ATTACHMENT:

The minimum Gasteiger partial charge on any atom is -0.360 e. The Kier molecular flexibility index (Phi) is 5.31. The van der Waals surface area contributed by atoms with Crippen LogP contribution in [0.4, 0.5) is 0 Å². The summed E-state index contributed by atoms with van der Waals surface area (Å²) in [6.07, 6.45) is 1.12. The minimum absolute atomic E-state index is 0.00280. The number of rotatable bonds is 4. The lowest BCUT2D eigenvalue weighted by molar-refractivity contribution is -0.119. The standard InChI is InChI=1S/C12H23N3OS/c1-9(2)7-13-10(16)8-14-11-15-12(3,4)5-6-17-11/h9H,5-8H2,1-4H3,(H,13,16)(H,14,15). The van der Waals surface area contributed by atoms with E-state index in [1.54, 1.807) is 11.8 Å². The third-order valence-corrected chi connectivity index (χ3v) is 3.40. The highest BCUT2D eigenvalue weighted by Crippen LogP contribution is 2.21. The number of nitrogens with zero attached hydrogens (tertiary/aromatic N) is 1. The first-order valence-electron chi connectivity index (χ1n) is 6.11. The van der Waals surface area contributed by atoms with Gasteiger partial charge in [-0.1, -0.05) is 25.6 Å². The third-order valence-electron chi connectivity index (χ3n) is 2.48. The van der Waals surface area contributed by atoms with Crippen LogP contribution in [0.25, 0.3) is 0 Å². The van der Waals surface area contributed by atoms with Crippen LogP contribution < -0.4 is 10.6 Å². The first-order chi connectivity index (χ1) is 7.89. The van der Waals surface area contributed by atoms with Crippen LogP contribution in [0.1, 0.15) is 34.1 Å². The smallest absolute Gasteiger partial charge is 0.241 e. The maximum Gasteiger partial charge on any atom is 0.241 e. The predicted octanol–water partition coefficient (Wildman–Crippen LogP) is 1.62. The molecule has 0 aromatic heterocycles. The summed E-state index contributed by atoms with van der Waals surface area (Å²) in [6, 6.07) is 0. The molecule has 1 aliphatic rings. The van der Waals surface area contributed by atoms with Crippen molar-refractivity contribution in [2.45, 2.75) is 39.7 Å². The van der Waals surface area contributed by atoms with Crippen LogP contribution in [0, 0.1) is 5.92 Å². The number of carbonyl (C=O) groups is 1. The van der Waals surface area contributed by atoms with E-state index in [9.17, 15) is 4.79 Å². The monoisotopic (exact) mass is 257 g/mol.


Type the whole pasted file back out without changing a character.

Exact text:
The minimum Gasteiger partial charge on any atom is -0.360 e. The Kier molecular flexibility index (Phi) is 5.31. The van der Waals surface area contributed by atoms with Crippen LogP contribution in [0.4, 0.5) is 0 Å². The summed E-state index contributed by atoms with van der Waals surface area (Å²) in [6.07, 6.45) is 1.12. The minimum absolute atomic E-state index is 0.00280. The number of rotatable bonds is 4. The lowest BCUT2D eigenvalue weighted by molar-refractivity contribution is -0.119. The standard InChI is InChI=1S/C12H23N3OS/c1-9(2)7-13-10(16)8-14-11-15-12(3,4)5-6-17-11/h9H,5-8H2,1-4H3,(H,13,16)(H,14,15). The van der Waals surface area contributed by atoms with E-state index in [1.54, 1.807) is 11.8 Å². The third-order valence-corrected chi connectivity index (χ3v) is 3.40. The highest BCUT2D eigenvalue weighted by Crippen LogP contribution is 2.21. The number of nitrogens with zero attached hydrogens (tertiary/aromatic N) is 1. The first-order valence-electron chi connectivity index (χ1n) is 6.11. The van der Waals surface area contributed by atoms with Gasteiger partial charge in [-0.1, -0.05) is 25.6 Å². The third-order valence-electron chi connectivity index (χ3n) is 2.48. The van der Waals surface area contributed by atoms with Crippen LogP contribution in [0.25, 0.3) is 0 Å². The van der Waals surface area contributed by atoms with Crippen LogP contribution < -0.4 is 10.6 Å². The first-order chi connectivity index (χ1) is 7.89. The van der Waals surface area contributed by atoms with Crippen LogP contribution in [0.1, 0.15) is 34.1 Å². The smallest absolute Gasteiger partial charge is 0.241 e. The maximum Gasteiger partial charge on any atom is 0.241 e. The predicted octanol–water partition coefficient (Wildman–Crippen LogP) is 1.62. The molecule has 0 aromatic heterocycles. The summed E-state index contributed by atoms with van der Waals surface area (Å²) in [6, 6.07) is 0. The molecule has 1 aliphatic rings. The van der Waals surface area contributed by atoms with Crippen molar-refractivity contribution in [2.45, 2.75) is 39.7 Å². The van der Waals surface area contributed by atoms with Crippen LogP contribution in [0, 0.1) is 5.92 Å². The number of carbonyl (C=O) groups is 1. The van der Waals surface area contributed by atoms with E-state index in [9.17, 15) is 4.79 Å². The monoisotopic (exact) mass is 257 g/mol.